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I made it through High School with minimal difficulty, to say the least. Then, like most 18 year olds, I was at a crossroads. Do I go to college? Do I go to work?
In Elko, many of my peers went to work in the mines the second they graduated, if not before. The options were less than limited. You could work at the mine, deal at the casinos, or work in the brothels.
I was all mined out after three summers tarring roofs and driving delivery trucks. My hands were too big and stupid to deal cards, so I took my slender legs to the brothels and tried to sell it what I was working wit’. They didn’t want me. But the hookers in Elko aren’t like the high priced Vegas call girls you see in some movies. Elko is a hard land–we like our courtesans decked out in sweat pants, moon boots, and side ponytails.
My short-lived dreams of being a prostitute having been slaughtered, I went to a semester of college in Twin Falls, Idaho. I roomed with a good friend in his grandmother’s basement. We spent most of that semester in his grandparent’s field, spanking the cows with 2x4s. They would finally get riled up enough to charge us. We’d escape onto a giant rock pile until they forgot about us and wandered off.
Even though the tics weren’t terrible yet, I was already having a hell of a time sleeping. My body was always doing some dumb little thing, even if only I knew about it. When you lie down in bed tonight, try to fall asleep while making sure that curl your toes every three seconds. It’s no big deal, but it makes it really hard to relax to the point where you drift off.
Lack of sleep was starting to catch up to me. This didn’t improve until I got into some really brutal workouts years later. If I’d known then what I know now, I would have spent more time hitting the kettlebells at five in the morning and sleeping at night.
But even now, I’m often awake in the middle of the night, twitching my merry way through the wee hours. This is lame on many levels, but even worse when you have a garbage memory like mine. I don’t lie awake and stew about things like “What if there’s no afterlife?” or “Ay yay yay, I am filled with regret over the wrongs of the past and how could I have been so shortsighted?”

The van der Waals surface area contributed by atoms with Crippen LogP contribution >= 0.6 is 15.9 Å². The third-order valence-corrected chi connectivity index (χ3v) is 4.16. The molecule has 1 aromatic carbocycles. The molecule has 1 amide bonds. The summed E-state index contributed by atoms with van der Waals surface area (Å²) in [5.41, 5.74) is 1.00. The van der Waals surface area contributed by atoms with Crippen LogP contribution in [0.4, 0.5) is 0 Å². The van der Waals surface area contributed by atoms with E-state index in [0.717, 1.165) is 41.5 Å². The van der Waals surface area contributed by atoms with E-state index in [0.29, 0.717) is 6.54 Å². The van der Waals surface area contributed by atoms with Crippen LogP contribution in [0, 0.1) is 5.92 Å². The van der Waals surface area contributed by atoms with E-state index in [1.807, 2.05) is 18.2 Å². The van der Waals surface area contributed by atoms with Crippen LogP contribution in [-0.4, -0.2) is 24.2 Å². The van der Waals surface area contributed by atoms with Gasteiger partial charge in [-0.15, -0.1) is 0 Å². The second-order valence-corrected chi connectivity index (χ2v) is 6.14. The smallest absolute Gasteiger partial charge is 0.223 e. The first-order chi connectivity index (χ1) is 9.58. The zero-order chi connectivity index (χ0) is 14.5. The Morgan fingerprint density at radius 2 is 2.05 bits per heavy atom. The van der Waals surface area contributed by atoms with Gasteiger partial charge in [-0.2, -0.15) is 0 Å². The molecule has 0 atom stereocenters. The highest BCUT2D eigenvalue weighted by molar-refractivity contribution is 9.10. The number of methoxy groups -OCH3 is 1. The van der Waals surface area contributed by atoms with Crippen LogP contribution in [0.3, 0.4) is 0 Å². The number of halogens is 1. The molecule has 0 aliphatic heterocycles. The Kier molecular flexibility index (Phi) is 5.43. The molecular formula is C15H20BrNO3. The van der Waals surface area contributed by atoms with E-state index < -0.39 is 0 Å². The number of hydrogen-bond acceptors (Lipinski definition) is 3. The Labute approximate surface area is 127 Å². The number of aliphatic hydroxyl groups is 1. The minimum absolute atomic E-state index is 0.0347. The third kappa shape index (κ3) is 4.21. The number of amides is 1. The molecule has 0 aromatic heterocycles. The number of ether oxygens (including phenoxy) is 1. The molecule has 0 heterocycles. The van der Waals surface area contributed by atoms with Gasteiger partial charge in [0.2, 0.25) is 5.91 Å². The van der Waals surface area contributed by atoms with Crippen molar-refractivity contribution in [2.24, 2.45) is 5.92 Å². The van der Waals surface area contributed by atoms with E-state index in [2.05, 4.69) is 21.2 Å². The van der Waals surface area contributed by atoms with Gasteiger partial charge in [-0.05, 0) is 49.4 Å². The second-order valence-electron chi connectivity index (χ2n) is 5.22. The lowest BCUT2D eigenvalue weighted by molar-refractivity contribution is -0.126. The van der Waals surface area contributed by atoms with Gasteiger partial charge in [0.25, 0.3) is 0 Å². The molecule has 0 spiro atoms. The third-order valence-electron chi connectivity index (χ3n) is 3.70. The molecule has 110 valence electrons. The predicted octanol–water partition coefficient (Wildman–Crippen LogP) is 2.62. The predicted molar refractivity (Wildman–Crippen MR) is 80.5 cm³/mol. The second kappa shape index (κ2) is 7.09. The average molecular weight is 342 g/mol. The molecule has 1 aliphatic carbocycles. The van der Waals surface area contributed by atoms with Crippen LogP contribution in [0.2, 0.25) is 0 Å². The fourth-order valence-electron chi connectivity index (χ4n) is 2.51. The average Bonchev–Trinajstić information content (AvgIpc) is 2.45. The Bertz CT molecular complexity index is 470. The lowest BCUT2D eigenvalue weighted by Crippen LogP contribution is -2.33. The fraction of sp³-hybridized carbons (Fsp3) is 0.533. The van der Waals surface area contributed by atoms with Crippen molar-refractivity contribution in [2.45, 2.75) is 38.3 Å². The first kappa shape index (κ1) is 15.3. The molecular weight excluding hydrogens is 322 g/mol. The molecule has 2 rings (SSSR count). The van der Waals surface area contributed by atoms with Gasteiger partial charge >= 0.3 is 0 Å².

Nah. What I do have is the stickiest memory for lyrics that you’ve ever seen–if you could in fact see someone’s memory. I remember the title song to the My Little Pony Movie that I haven’t seen in 25 years. I can watch a movie and memorize the words in the soundtrack without even knowing it. I can recite 95% of the words on the album Please Hammer Don’t Hurt ’em…in order from the first song to the last. It’s been years since I’ve listened to it.
So yes, the nights can be long and the company is seldom much cooler than the lyrics and tune of “You’re a Grand Old Flag.”
But that was last night.
I hated most of my classes, but I was a lazy punk.
But I did take a public speaking class which was sort of okay. Once we had to give a speech with a visual prop. Mine was a first person narration as a survivor of the Donner Party. I’d totally forgotten about it and so I got my prop that morning at the grocery store. I should be an actor, because I actually made myself cry when I displayed the package of raw ribs that I’d been forced to cut from “My brother Johnny’s chest.”
Another day I was assigned to defend capital punishment. I carved a frowny face on an apple. He was society’s “bad apple.” How’s that for a mind-blowing metaphor? I had the bad apple smash a happy family of apples into mush. I put a toothpick in his mouth and stuck a cigarette on the end of it and then placed him in a cage made of Popsicle sticks–all on the taxpayer’s dime. Oh yeah, it was crazy-mad-wicked-hella topical.